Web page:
The Mass contains two main parts – the Liturgy of the Word and the Liturgy of the Eucharist. In the Liturgy of the Word, readings from the Bible are proclaimed and the homily reflects on the scripture readings. This is directed toward God as the scriptures are the revealed Word of God. In the Liturgy of the Eucharist, the bread and wine are consecrated and become the Body and Blood of Jesus Christ. This is the sacrament of Holy Communion where Catholics receive Christ and are united to Him.

The praise and worship during the Mass is directed to God the Father. The sacrificial offering of Christ’s Body and Blood is made to God. The Mass glorifies God the Father and His saving actions through His Son Jesus Christ and the Holy Spirit (Central Focus at Mass).

Saints and Mary

Catholics do not worship saints or Mary. However, Catholics do venerate saints and Mary. Veneration means honoring or revering a holy person. It is very different from the worship that is due to God alone.

The Catechism of the Catholic Church states: “By canonizing some of the faithful, i.e., by solemnly proclaiming that they practiced heroic virtue and lived in fidelity to God’s grace, the Church recognizes the power of the Spirit of holiness within her and sustains the hope of believers by proposing the saints to them as models and intercessors. ‘The saints have always been the source and origin of renewal in the most difficult moments in the Church’s history.’ Indeed, ‘holiness is the hidden source and infallible measure of her apostolic activity and missionary zeal’” (CCC 828).

When Catholics venerate the saints, they are not worshipping them as gods, but simply acknowledging and honoring the holy lives they led. Saints are seen as role models of holiness for regular Christians to emulate. Asking saints to pray and intercede for us does not take away from Christ’s unique mediatorship, but rather relies on the power of their prayers, just as asking a friend or family member to pray for you does not take away Christ’s role as mediator.

Veneration of Mary follows similar principles. Catholics do not view Mary as divine, but they honor and revere her as the highest of God’s creatures, the Mother of Jesus, and the perfect model of faith and virtue. The Catechism explains: “This very special devotion . . . differs essentially from the adoration which is given to the incarnate Word and equally to the Father and the Holy Spirit, and greatly fosters this adoration” (CCC 971).

Historical Context

The Catholic Church underwent significant changes after the Protestant Reformation in the 16th century. Martin Luther challenged certain Catholic doctrines and practices like indulgences, leading to a split in Western Christianity between Catholics and Protestants (Britannica). This led the Catholic Church to initiate the Counter-Reformation, which aimed to reform internal church practices and clarify its central doctrines. The Council of Trent was convened, which defined beliefs on salvation, the Biblical canon, and the Eucharist. It emphasized the role of the sacraments, relics, and rituals in Catholic practice. The Catholic Church reaffirmed its commitment to seven sacraments and the authority of the Pope. While both Catholics and Protestants venerated Jesus Christ, Protestants encouraged individuals to establish their own personal relationships with Jesus while Catholics emphasized the authority of the church hierarchy and the Pope as the successor to Saint Peter.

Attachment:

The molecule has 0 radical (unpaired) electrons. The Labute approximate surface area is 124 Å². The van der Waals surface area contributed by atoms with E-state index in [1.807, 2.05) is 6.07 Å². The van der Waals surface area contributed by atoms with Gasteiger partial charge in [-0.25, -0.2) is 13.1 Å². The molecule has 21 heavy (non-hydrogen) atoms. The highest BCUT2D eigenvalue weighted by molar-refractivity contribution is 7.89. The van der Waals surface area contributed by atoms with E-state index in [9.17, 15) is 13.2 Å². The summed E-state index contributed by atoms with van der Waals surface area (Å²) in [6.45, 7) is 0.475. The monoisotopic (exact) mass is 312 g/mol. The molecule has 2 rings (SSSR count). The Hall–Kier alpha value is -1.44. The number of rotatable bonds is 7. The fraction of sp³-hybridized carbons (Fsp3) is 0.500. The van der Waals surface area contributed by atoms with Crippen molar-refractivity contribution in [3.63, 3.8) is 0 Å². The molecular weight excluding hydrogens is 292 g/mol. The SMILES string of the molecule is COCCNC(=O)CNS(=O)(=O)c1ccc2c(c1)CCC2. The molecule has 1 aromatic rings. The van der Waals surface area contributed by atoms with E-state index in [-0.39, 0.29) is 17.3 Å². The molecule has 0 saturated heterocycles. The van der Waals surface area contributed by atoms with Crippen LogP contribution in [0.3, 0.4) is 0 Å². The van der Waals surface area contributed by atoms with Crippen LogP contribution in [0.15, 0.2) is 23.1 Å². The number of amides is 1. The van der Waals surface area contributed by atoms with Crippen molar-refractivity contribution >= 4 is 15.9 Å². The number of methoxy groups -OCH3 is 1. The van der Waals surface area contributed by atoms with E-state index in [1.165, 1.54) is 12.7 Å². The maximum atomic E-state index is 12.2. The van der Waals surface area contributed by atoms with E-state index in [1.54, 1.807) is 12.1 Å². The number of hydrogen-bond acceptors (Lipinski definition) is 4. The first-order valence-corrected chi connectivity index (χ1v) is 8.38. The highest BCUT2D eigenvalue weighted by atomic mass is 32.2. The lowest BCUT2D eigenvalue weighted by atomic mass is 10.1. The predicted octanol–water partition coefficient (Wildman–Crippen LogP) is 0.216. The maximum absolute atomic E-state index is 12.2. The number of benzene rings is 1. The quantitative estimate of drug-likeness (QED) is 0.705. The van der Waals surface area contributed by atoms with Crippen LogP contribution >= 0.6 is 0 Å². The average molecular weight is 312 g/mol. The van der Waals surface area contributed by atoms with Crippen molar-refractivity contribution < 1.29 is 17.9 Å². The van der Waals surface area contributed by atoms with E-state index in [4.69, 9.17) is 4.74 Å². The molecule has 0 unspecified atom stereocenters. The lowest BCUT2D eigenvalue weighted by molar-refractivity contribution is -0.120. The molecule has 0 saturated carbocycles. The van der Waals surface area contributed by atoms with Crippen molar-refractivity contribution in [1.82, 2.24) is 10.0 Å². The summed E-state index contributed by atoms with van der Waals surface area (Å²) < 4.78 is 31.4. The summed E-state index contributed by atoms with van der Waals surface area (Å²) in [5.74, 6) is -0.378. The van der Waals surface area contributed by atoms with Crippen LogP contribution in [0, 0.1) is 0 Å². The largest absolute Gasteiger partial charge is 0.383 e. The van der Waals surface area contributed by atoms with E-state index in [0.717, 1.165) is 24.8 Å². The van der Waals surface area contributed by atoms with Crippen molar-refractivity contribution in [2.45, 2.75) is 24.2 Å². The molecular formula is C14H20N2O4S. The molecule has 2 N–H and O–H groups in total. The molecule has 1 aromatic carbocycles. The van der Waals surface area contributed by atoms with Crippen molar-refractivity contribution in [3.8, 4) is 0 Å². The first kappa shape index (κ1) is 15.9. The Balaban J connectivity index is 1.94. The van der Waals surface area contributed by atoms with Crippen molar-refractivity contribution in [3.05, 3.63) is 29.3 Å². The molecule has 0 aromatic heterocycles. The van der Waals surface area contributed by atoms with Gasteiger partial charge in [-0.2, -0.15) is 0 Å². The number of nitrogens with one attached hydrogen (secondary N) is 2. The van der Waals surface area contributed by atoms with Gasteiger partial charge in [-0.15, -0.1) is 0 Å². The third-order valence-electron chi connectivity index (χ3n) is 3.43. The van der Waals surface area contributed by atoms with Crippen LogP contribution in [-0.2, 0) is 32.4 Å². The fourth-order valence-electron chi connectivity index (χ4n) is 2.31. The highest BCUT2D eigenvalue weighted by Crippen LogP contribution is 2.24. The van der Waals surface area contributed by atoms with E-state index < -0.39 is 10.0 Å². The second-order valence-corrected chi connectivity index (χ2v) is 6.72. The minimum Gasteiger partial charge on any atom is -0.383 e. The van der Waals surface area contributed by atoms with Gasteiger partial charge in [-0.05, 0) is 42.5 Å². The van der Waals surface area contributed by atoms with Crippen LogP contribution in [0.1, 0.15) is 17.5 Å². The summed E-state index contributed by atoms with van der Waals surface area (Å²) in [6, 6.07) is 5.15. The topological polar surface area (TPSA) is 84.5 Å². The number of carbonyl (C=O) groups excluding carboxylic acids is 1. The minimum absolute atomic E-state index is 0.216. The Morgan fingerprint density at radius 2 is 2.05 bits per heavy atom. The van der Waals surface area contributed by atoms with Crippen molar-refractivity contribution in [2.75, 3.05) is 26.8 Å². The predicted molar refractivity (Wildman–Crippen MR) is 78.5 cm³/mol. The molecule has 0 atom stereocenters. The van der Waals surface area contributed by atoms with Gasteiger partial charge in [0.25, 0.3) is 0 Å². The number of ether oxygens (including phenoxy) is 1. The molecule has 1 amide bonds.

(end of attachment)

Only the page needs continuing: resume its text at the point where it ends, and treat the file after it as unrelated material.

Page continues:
Other Perspectives

Many Protestants have critiqued Catholic worship practices over the years. One common critique is that Catholics worship Mary and the saints, which some Protestants view as idolatry. As one Protestant source explains, “When Catholics pray to Mary and the saints, asking them for blessings and favors, they are worshipping them” (Source). However, Catholics view Mary and the saints as intercessors, not as divine beings worthy of worship.

Some Protestants also argue that the Catholic mass is unbiblical. They believe the Eucharist is merely symbolic, not the actual body and blood of Christ. Additionally, prayers to saints and repetitive rituals like the Rosary seem to some Protestants like empty religiosity. However, these are sincere acts of devotion for Catholics.

While critiques have been made, Catholics and Protestants do worship the same God. As one Protestant source affirms, “Protestants and Catholics worship the exact same God. We both believe that there is only one, eternal God who consists of three, distinct persons – the Father, the Son, and the Holy Spirit” (Source). Differences lie in worship style and theology, not in the God being worshipped.


Catholics believe in one God that exists in three divine persons—God the Father, Jesus the Son, and the Holy Spirit. While God the Father is worshipped, Catholics offer veneration to Jesus, meaning they honor and respect him for his divine role. During Mass, Catholics worship and praise God the Father, Jesus, and the Holy Spirit through prayers, songs, and the Eucharist. Though they venerate saints and Mary as holy people, God alone is worshipped. While there are differing perspectives, Catholics maintain a strict distinction between the worship owed to God and the veneration given to Jesus and the saints. Ultimately, Catholics direct worship only to the Holy Trinity.